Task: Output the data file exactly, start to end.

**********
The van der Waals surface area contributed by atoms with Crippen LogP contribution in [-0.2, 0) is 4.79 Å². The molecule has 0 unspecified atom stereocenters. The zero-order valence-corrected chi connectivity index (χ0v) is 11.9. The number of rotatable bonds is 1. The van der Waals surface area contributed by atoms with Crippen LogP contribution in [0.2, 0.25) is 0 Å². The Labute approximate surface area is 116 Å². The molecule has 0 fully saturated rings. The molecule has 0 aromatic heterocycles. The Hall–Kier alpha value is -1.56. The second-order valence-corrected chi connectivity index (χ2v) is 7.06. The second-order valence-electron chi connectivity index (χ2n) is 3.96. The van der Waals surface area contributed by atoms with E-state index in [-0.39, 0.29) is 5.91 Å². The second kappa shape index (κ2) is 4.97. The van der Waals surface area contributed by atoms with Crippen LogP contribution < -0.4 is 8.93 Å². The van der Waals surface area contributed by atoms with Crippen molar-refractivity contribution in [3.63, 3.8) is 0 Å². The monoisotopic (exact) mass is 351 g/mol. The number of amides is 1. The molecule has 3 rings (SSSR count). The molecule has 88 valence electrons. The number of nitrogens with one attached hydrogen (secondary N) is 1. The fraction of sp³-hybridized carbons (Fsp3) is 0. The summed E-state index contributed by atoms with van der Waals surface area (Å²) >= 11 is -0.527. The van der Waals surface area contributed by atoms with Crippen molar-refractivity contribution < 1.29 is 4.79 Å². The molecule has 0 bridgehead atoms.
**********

The van der Waals surface area contributed by atoms with Crippen LogP contribution in [-0.2, 0) is 4.79 Å². The molecule has 0 unspecified atom stereocenters. The zero-order valence-corrected chi connectivity index (χ0v) is 11.9. The number of rotatable bonds is 1. The van der Waals surface area contributed by atoms with Crippen LogP contribution in [0.2, 0.25) is 0 Å². The Labute approximate surface area is 116 Å². The molecule has 0 fully saturated rings. The molecule has 0 aromatic heterocycles. The Hall–Kier alpha value is -1.56. The second-order valence-corrected chi connectivity index (χ2v) is 7.06. The second-order valence-electron chi connectivity index (χ2n) is 3.96. The van der Waals surface area contributed by atoms with E-state index in [-0.39, 0.29) is 5.91 Å². The second kappa shape index (κ2) is 4.97. The van der Waals surface area contributed by atoms with Crippen LogP contribution < -0.4 is 8.93 Å². The van der Waals surface area contributed by atoms with Crippen molar-refractivity contribution in [3.63, 3.8) is 0 Å². The monoisotopic (exact) mass is 351 g/mol. The number of amides is 1. The molecule has 3 rings (SSSR count). The molecule has 88 valence electrons. The number of nitrogens with one attached hydrogen (secondary N) is 1. The fraction of sp³-hybridized carbons (Fsp3) is 0. The summed E-state index contributed by atoms with van der Waals surface area (Å²) >= 11 is -0.527. The van der Waals surface area contributed by atoms with Crippen molar-refractivity contribution < 1.29 is 4.79 Å². The molecule has 0 bridgehead atoms.